I knew my mother loved to write but she did not have a journal. Unfortunately, it never occurred to me to ask her about her pages…a regret I still have. A few weeks after her death, I stumbled upon random pages, lots of pages. They were in boxes, folders, her suitcase. I cried when there were no more pages to find. I have been able to piece together much of what she wrote and her words are treasures to me. The words have helped me understand my mother and the difficult time she had while growing up. Let me share with you…
abt 1930, Athens, Georgia
On this page from my mother’s journal, we read a painted descriptive word picture of their activities on a hot summer day in Athens, Georgia. A Southern front porch was an important place to go to escape the heat.
The day was hot. Nothing moved except the heat squiggles rising from the street. In the western sky there was a small cloud, bringing hope that there would be an afternoon shower. Rumbling of thunder punctuated the expectation. Yesterday there had been the same, and the day before, and maybe three days before that – but still no rain and no break in the heat wave. Newspapers were used as fans and everybody sat on their front porches, trying to overlook the withered leaves on the rose bushes. The city had said “No unnecessary watering – we’re short on water supply.” We chatted, saying pretty much the same things we’d said before.
The neighborhood children sought shady places to play jackstones. The ice wagon came early in the morning and sometime during the afternoon we shared a pitcher of ice water, occasionally a pitcher of ice tea. In the distance, possibly two blocks away, there was a short whistle blow, then another and another. The walking postman was getting closer and whether we were expecting mail or not, we anxiously awaited his coming. It broke the monotony. In spite of the heat, he was always cheerful. “Yes,” he commented, this would be the day we’d get rain. It’s getting closer everyday.”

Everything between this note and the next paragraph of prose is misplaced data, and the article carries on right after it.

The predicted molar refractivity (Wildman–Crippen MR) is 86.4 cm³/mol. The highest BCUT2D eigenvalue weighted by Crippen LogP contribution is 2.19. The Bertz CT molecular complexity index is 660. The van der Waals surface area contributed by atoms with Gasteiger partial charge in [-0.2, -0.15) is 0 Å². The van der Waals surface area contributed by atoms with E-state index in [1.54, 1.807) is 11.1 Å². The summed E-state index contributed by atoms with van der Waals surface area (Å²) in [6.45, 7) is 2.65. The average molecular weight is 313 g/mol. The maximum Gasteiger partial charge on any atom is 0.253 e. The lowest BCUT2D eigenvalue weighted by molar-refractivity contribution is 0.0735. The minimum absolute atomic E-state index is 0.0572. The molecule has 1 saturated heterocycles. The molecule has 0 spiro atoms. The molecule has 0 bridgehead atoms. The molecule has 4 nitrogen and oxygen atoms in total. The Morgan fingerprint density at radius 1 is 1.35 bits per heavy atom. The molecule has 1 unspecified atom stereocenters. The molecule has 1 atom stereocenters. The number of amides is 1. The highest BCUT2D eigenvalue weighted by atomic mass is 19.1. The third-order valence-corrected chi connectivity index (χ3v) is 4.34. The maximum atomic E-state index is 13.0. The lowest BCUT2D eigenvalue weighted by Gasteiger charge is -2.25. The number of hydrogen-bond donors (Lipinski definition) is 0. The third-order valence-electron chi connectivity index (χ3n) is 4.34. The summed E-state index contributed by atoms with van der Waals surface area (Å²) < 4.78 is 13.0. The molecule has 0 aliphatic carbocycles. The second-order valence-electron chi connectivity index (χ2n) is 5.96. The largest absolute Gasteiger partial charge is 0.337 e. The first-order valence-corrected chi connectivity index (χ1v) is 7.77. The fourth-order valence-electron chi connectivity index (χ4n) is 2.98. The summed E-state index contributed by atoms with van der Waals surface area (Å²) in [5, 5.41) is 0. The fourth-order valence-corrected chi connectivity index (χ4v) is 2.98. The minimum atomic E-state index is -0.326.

The week went slowly. No letters came, also no rain. Mornings were completed after the ice man came, the beds made, the dinner dishes washed, the floors swept and then we could go again to the porch. The girl next door gave piano lessons and we listened as she counted the time for her pupils, also as she raised her voice in protest if they hadn’t practiced. I wished I could be one of the lucky ones to take piano lessons – but I’d have to be content that my fingers were nimble enough to be the best jackstone player. To prove it I could show that on my right hand I’d worn my fingernails down to the quick.
The pillow cases I had been hem-stitching got to be such a chore. My sweaty hands were used as an excuse to stop – but Mama said I couldn’t quit until they were complete. The pillow cases, made from bleached flour sacks were needed, but the thing needed most was the discipline and the lesson Mama would say repeatedly, “Stick to it until you finish.” Doyce Driskell Lampkin
My love for front porches came from hearing my mother talk about these summer days! Then when we would visit Athens, I would spend my time in the porch swing, imagining my mother as a child playing jackstones or hemming pillowcases. Only one picture remains of one of our Athens’ porches and you can imagine how treasured it is! Years later, when this Southern girl moved to the Pacific Northwest, I discovered very few homes had porches. When we were able to buy our own home, can you guess what was one of the first things my husband did? The porch he built is smaller than those in my memories…but it is just as loved!